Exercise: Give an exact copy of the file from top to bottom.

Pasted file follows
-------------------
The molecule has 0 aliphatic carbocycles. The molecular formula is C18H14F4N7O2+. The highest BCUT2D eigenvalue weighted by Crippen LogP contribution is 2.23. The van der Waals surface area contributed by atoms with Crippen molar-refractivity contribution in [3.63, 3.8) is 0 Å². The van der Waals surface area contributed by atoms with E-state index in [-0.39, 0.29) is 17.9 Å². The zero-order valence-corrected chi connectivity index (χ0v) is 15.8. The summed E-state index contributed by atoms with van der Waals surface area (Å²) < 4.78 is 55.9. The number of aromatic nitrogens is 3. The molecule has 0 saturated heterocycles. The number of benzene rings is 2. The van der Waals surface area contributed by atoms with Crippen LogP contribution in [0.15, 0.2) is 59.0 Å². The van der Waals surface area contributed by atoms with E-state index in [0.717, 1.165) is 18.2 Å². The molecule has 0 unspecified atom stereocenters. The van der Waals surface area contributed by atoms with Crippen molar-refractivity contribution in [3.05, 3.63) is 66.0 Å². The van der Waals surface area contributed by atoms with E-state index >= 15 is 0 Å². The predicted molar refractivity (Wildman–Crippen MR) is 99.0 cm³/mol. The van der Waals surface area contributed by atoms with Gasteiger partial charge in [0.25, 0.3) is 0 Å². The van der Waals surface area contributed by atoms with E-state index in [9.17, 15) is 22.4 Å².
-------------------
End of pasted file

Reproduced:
The molecule has 0 aliphatic carbocycles. The molecular formula is C18H14F4N7O2+. The highest BCUT2D eigenvalue weighted by Crippen LogP contribution is 2.23. The van der Waals surface area contributed by atoms with Crippen molar-refractivity contribution in [3.63, 3.8) is 0 Å². The van der Waals surface area contributed by atoms with E-state index in [-0.39, 0.29) is 17.9 Å². The zero-order valence-corrected chi connectivity index (χ0v) is 15.8. The summed E-state index contributed by atoms with van der Waals surface area (Å²) < 4.78 is 55.9. The number of aromatic nitrogens is 3. The molecule has 0 saturated heterocycles. The number of benzene rings is 2. The van der Waals surface area contributed by atoms with Crippen LogP contribution in [0.15, 0.2) is 59.0 Å². The van der Waals surface area contributed by atoms with E-state index in [0.717, 1.165) is 18.2 Å². The molecule has 0 unspecified atom stereocenters. The van der Waals surface area contributed by atoms with Crippen molar-refractivity contribution in [3.05, 3.63) is 66.0 Å². The van der Waals surface area contributed by atoms with E-state index >= 15 is 0 Å². The predicted molar refractivity (Wildman–Crippen MR) is 99.0 cm³/mol. The van der Waals surface area contributed by atoms with Gasteiger partial charge in [0.25, 0.3) is 0 Å². The van der Waals surface area contributed by atoms with E-state index in [9.17, 15) is 22.4 Å².